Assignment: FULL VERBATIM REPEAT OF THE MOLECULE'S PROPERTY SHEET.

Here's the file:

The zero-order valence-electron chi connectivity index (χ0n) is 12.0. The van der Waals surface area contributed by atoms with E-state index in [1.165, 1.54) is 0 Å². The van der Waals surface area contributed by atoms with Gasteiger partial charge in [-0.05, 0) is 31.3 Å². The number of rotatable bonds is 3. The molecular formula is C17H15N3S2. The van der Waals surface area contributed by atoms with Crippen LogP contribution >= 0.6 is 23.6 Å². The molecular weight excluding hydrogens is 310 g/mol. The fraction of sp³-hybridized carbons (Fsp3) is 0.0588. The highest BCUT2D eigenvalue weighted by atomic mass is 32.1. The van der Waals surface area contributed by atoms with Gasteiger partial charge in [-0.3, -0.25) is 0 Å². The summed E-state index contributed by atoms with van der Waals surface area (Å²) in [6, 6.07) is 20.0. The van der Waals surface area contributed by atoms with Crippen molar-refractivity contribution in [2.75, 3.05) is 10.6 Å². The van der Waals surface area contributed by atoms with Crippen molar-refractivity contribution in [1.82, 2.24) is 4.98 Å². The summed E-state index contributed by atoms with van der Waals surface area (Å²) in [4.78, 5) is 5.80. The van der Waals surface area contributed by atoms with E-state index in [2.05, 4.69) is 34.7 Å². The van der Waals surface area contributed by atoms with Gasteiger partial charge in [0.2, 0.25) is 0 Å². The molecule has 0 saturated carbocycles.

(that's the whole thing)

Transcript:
The zero-order valence-electron chi connectivity index (χ0n) is 12.0. The van der Waals surface area contributed by atoms with E-state index in [1.165, 1.54) is 0 Å². The van der Waals surface area contributed by atoms with Gasteiger partial charge in [-0.05, 0) is 31.3 Å². The number of rotatable bonds is 3. The molecular formula is C17H15N3S2. The van der Waals surface area contributed by atoms with Crippen LogP contribution >= 0.6 is 23.6 Å². The molecular weight excluding hydrogens is 310 g/mol. The fraction of sp³-hybridized carbons (Fsp3) is 0.0588. The highest BCUT2D eigenvalue weighted by atomic mass is 32.1. The van der Waals surface area contributed by atoms with Gasteiger partial charge in [-0.3, -0.25) is 0 Å². The summed E-state index contributed by atoms with van der Waals surface area (Å²) in [6, 6.07) is 20.0. The van der Waals surface area contributed by atoms with Crippen molar-refractivity contribution in [2.75, 3.05) is 10.6 Å². The van der Waals surface area contributed by atoms with Crippen molar-refractivity contribution in [1.82, 2.24) is 4.98 Å². The summed E-state index contributed by atoms with van der Waals surface area (Å²) in [4.78, 5) is 5.80. The van der Waals surface area contributed by atoms with E-state index in [2.05, 4.69) is 34.7 Å². The van der Waals surface area contributed by atoms with Gasteiger partial charge in [0.2, 0.25) is 0 Å². The molecule has 0 saturated carbocycles.